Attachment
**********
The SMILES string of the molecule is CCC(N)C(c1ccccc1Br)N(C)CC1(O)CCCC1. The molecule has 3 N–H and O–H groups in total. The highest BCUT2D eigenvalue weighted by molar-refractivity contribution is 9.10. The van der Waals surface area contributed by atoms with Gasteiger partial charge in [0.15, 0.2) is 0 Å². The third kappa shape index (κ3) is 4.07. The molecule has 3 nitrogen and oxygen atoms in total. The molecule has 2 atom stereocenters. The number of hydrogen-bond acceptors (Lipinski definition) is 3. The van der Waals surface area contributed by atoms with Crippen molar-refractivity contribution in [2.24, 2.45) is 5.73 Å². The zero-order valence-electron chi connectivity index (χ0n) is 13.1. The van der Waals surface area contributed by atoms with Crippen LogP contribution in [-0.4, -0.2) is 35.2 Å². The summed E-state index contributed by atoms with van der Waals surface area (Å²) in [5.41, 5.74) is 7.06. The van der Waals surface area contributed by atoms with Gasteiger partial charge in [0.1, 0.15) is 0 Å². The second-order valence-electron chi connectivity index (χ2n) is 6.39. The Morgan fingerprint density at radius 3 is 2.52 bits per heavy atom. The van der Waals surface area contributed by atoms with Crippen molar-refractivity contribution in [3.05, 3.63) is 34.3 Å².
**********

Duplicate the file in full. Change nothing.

The SMILES string of the molecule is CCC(N)C(c1ccccc1Br)N(C)CC1(O)CCCC1. The molecule has 3 N–H and O–H groups in total. The highest BCUT2D eigenvalue weighted by molar-refractivity contribution is 9.10. The van der Waals surface area contributed by atoms with Gasteiger partial charge in [0.15, 0.2) is 0 Å². The third kappa shape index (κ3) is 4.07. The molecule has 3 nitrogen and oxygen atoms in total. The molecule has 2 atom stereocenters. The number of hydrogen-bond acceptors (Lipinski definition) is 3. The van der Waals surface area contributed by atoms with Crippen molar-refractivity contribution in [2.24, 2.45) is 5.73 Å². The zero-order valence-electron chi connectivity index (χ0n) is 13.1. The van der Waals surface area contributed by atoms with Crippen LogP contribution in [-0.4, -0.2) is 35.2 Å². The summed E-state index contributed by atoms with van der Waals surface area (Å²) in [5.41, 5.74) is 7.06. The van der Waals surface area contributed by atoms with Gasteiger partial charge in [0.1, 0.15) is 0 Å². The second-order valence-electron chi connectivity index (χ2n) is 6.39. The Morgan fingerprint density at radius 3 is 2.52 bits per heavy atom. The van der Waals surface area contributed by atoms with Crippen molar-refractivity contribution in [3.05, 3.63) is 34.3 Å².